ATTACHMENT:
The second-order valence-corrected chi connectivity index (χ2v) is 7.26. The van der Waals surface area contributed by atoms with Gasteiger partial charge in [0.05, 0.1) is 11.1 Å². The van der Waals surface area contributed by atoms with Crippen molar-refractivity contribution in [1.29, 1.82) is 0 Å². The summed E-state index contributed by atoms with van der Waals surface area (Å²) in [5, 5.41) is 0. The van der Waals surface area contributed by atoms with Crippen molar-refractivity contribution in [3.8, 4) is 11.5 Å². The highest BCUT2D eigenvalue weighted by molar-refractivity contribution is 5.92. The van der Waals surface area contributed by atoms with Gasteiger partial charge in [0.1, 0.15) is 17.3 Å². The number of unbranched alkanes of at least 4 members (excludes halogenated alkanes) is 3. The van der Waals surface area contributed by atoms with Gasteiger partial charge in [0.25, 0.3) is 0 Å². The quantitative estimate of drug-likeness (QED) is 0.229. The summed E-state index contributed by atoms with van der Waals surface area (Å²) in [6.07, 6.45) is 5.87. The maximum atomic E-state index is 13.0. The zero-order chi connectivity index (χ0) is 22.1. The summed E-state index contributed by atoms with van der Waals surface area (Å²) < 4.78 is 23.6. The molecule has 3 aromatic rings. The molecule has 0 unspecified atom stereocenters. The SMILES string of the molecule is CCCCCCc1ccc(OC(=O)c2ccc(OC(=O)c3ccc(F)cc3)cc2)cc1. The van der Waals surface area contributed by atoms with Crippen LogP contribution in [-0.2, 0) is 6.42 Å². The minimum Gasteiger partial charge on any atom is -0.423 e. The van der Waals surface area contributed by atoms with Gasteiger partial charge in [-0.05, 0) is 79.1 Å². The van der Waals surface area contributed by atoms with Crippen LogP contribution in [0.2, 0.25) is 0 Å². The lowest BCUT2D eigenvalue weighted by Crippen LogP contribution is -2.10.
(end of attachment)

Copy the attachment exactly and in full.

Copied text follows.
The second-order valence-corrected chi connectivity index (χ2v) is 7.26. The van der Waals surface area contributed by atoms with Gasteiger partial charge in [0.05, 0.1) is 11.1 Å². The van der Waals surface area contributed by atoms with Crippen molar-refractivity contribution in [1.29, 1.82) is 0 Å². The summed E-state index contributed by atoms with van der Waals surface area (Å²) in [5, 5.41) is 0. The van der Waals surface area contributed by atoms with Crippen molar-refractivity contribution in [3.8, 4) is 11.5 Å². The highest BCUT2D eigenvalue weighted by molar-refractivity contribution is 5.92. The van der Waals surface area contributed by atoms with Gasteiger partial charge in [0.1, 0.15) is 17.3 Å². The number of unbranched alkanes of at least 4 members (excludes halogenated alkanes) is 3. The van der Waals surface area contributed by atoms with Gasteiger partial charge in [0.25, 0.3) is 0 Å². The quantitative estimate of drug-likeness (QED) is 0.229. The summed E-state index contributed by atoms with van der Waals surface area (Å²) in [6.07, 6.45) is 5.87. The maximum atomic E-state index is 13.0. The zero-order chi connectivity index (χ0) is 22.1. The summed E-state index contributed by atoms with van der Waals surface area (Å²) < 4.78 is 23.6. The molecule has 3 aromatic rings. The molecule has 0 unspecified atom stereocenters. The SMILES string of the molecule is CCCCCCc1ccc(OC(=O)c2ccc(OC(=O)c3ccc(F)cc3)cc2)cc1. The van der Waals surface area contributed by atoms with Crippen LogP contribution in [-0.2, 0) is 6.42 Å². The minimum Gasteiger partial charge on any atom is -0.423 e. The van der Waals surface area contributed by atoms with Gasteiger partial charge in [-0.05, 0) is 79.1 Å². The van der Waals surface area contributed by atoms with Crippen LogP contribution in [0.2, 0.25) is 0 Å². The lowest BCUT2D eigenvalue weighted by Crippen LogP contribution is -2.10.